REMOVALS TO CANADA

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MOVING ABROAD

Removals to Canada

Canada’s beautiful scenery, sensational skiing and cosmopolitan cities make it a fantastic place to live and work. If you’re planning to make the move to Canada, whether it’s because you have friends or family there, or maybe work is ushering you over, it’s important to have the right people working with you throughout for a smooth, stress free move. Move with Twilleys and you’ll be moving with the international removals experts you’ve always dreamt of.

Before you leave the UK

Tax and Pensions

Prior to leaving the United Kingdom, we recommend contacting HMRC to ensure that you won’t have to pay tax while you’re abroad and to double check that you have no outstanding tax payable – you wouldn’t want that hanging over your new life! You must also contact the Pension Service to notify them of your move, get a state pension forecast and inform them of your new address.

Healthcare

Before you travel, you MUST ensure that you are fully covered with travel and health insurance when moving to Canada. See Canada travel advice.

Visas

For the majority of British citizens, visas are not required for short stays in Canada, however some, including those with criminal records or lack of funds, may not be granted access to enter the country. If your intention is to work, study or stay for a longer period, take a look at citizenship and immigration Canada for more information. To find out how to apply for a resident card look for the ‘New Immigrants’ section on the Government of Canada website and see Permanent Resident Travel Document.

Packing

When moving to Canada, much like any international move, you must ensure that you’re not importing prohibited goods. Every country is different and for more information about what to expect when moving your items to Canada, see Canada Border Services Agency. You’ll also find information about what happens when you travel with an excess of $10,000, the rules for tobacco and alcohol, firearms and weapons and much more.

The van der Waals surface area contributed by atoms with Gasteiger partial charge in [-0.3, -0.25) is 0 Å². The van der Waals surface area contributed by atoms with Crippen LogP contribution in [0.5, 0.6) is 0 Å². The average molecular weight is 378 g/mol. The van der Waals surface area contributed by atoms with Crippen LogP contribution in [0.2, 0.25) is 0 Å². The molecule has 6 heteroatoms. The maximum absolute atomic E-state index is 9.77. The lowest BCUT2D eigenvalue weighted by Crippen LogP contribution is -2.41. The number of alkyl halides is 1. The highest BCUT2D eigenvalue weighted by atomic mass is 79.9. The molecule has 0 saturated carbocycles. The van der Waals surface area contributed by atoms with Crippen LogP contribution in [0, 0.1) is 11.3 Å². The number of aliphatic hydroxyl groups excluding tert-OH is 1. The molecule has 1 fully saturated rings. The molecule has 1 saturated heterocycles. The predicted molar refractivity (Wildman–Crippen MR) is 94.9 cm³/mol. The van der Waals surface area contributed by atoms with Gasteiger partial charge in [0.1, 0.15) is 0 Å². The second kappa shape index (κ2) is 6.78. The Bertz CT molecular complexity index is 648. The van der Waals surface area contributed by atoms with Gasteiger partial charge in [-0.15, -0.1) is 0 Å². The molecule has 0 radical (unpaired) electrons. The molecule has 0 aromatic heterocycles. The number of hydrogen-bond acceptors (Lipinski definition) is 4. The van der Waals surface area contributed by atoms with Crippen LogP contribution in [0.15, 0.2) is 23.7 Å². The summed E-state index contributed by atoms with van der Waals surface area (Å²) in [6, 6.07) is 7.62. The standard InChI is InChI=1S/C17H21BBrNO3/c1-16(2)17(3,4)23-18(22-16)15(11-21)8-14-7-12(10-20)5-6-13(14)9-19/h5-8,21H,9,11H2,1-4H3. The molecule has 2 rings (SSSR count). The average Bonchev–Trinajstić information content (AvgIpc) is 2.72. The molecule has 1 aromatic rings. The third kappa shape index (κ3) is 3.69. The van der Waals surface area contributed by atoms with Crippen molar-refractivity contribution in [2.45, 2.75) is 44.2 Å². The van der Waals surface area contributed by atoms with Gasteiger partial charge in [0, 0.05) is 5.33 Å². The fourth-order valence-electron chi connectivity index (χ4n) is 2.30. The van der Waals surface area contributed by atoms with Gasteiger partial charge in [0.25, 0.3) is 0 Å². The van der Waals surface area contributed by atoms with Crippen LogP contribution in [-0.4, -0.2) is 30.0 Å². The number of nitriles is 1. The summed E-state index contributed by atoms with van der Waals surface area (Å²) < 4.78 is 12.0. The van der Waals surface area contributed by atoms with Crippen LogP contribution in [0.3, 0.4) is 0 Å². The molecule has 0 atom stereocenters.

Think about it like you’re going on holiday, don’t pack anything you wouldn’t be happy to explain to a customs officer yourself. However, even though different countries outline different rules on what you can and cannot import through their borders, we’d recommend NOT packing the following items:

  • Firearms & ammunition
  • Inflammable goods & substances
  • Plants & plant material
  • Food, perishables or otherwise
  • Narcotics and dangerous goods
  • Offensive materials
  • Alcohol & Tobacco

After your move to Canada

Hello Canada! After all that way you have arrived – safe and sound and ready to start your brand new life in the (sometimes frozen) north. But what now? What happens after all the excitement has worn off and you’ve got to get your life moving?

Working in Canada

For the majority, a work permit is required to work in Canada but the good news is that most British citizens can apply for a Canadian work permit, but in order to do so you must:

  • Have proof that you’ll leave Canada when your work permit expires
  • Prove that you have enough money to support yourself and your family (if they come with you) during your stay and for when you return home.
  • Have no criminal record.
  • Not be a danger to Canada’s security.
  • Prove good health with a full medical exam (if needed)
  • Provide full disclosure of your new employer

For the full list on whether you’re eligible to apply for a work permit see determine your eligibility – work in Canada. Want to find out whether you need a work permit to work in Canada? See work in Canada to find out the different professions which don’t require a work permit.

Driving in Canada

If you’re moving to Canada to live, it’s good to note that each territory/province has its own driving licence. If you decide to move to either Alberta, Saskatchewan, Manitoba, British Columbia, Quebec, Newfoundland, Ontario or Labrador you’ll be happy to know that you can exchange your UK driver’s licence for a Canadian one. However you must prove that you’ve been driving for more than 2 years.

For the remaining territories, you’ll have to sit a practical and written driving test in order to obtain a Canadian driver’s licence. See driving in Canada.

General Advice

Want to find out more about what life is going to be like after you’ve moved? See living in Canada. You’ll find lots of great information about the school system, further residential requirements, healthcare and much more. You also need to take a look at their travel advice for the Canada guide. For general lifestyle advice, each territory has different rules, so head to their federal website for further information about what life is going to be like after the big move! See The Pre-move survey and get a quick quote.

 

Bon Voyage/ Safe travels!